In London, Winston Churchill said in his remarks to a joint session of the two houses of Parliament, “I conceived an admiration for him as a statesman, a man of affairs, and a world leader. I felt the utmost confidence in his upright, inspiring character and outlook, a personal regard – affection, I may say-for him beyond my power to express today.” He went on, “What an enviable death was his! He had brought the country through the worst of its perils and the heaviest of its toils. Victory had cast its sure and steady beam upon him. In the days of peace he had broadened and stabilized the foundation of American life and union. In war he had raised the strength, might, and glory of the Great Republic to a height never attained by any nation in history.”


In the Honolulu Star-Bulletin, whose April 12th edition came out later in that day, the headlines screamed EXTRA and reported that “Roosevelt Is Dead.” It was in Hawaii, on December 7, 1941, three years and a little more than for months earlier that the war had begun with the Japanese surprise attack. On that day April 12, 1945 along with the tragic news from Warm Springs the paper reported the loss of a US submarine, the report of Nazi cruelty to American POWs, carrier strikes on Formosa, and the loss at sea of the oil tanker Saint Mihiel. Newspapers all over the world carried the same story. Their gigantic black headlines screamed the news to every corner of the world.


Churchill spoke with a sense of envy of Roosevelt the warrior, “He died in harness, and we may say in battle harness, like his soldiers, sailors and airmen, who side by side with ours are carrying their task to the end all over the world.” On my desk I have a framed newspaper clipping and it simply lists, “Today’s Army-Navy Casualty List,” and below it says: Washington, Apr. 13—Following are the latest casualties in the military service, including next of kin. Above the Navy Dead, which listed, DECKER, Carlos Anthony, Fireman 1c, Sister, Mrs. Elizabeth Decker Metz, 16 Concord Place, Concord, RI, was ARMY-NAVY DEAD, ROOSEVELT, Franklin D, Commander-in-Chief, wife Mrs. Anna Eleanor Roosevelt, the White House.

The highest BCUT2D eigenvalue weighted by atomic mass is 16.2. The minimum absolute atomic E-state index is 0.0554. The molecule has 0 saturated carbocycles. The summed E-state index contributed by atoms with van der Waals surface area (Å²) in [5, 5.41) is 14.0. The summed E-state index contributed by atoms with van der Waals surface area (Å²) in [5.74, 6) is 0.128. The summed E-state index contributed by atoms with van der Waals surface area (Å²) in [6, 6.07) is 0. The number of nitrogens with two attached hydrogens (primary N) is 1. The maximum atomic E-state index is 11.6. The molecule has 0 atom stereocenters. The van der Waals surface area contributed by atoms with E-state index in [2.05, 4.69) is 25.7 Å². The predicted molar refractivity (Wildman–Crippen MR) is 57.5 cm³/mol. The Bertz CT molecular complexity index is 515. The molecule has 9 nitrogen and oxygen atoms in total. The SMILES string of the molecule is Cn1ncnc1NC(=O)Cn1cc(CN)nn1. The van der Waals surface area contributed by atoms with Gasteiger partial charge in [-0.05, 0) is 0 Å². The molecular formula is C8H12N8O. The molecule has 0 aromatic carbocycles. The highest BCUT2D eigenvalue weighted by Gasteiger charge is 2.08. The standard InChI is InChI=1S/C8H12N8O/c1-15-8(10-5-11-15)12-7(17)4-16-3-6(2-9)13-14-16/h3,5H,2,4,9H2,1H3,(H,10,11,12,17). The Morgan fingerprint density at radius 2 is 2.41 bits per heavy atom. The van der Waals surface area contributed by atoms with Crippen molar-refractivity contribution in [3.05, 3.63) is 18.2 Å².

Churchill concluded his remarks to Parliament by saying that “…in Franklin Roosevelt there died the greatest American friend we have ever known and the greatest champion of freedom who has ever brought help and comfort from the New World to the Old..”


Today, in our time, it was a quiet Easter Day in Hyde Park, and there were not many visitors to the museum and the home called Springwood, which stands and looks majestically over FDR’s beloved Hudson River. Because of the holiday, there was scheduled only a small ceremony in the Rose Garden. When I walked into the Garden it was quiet and empty. New fir trees had been planted to replace the ones that had come and gone since the West Point Cadets accompanied President Roosevelt’s remains to his resting place. On that day, in 1945, the afternoon solitude and somberness was broken by the crackling report of a 21-gun salute. Today it was lonely, there was no one to talk to, and as I walked quietly back to the Henry Wallace Center and my car, I wondered to myself what future generations would think of all of this! Another afternoon had flown by, and before long, I was back on the road, and another day in the long history of humankind was quickly flowing into the portals of time.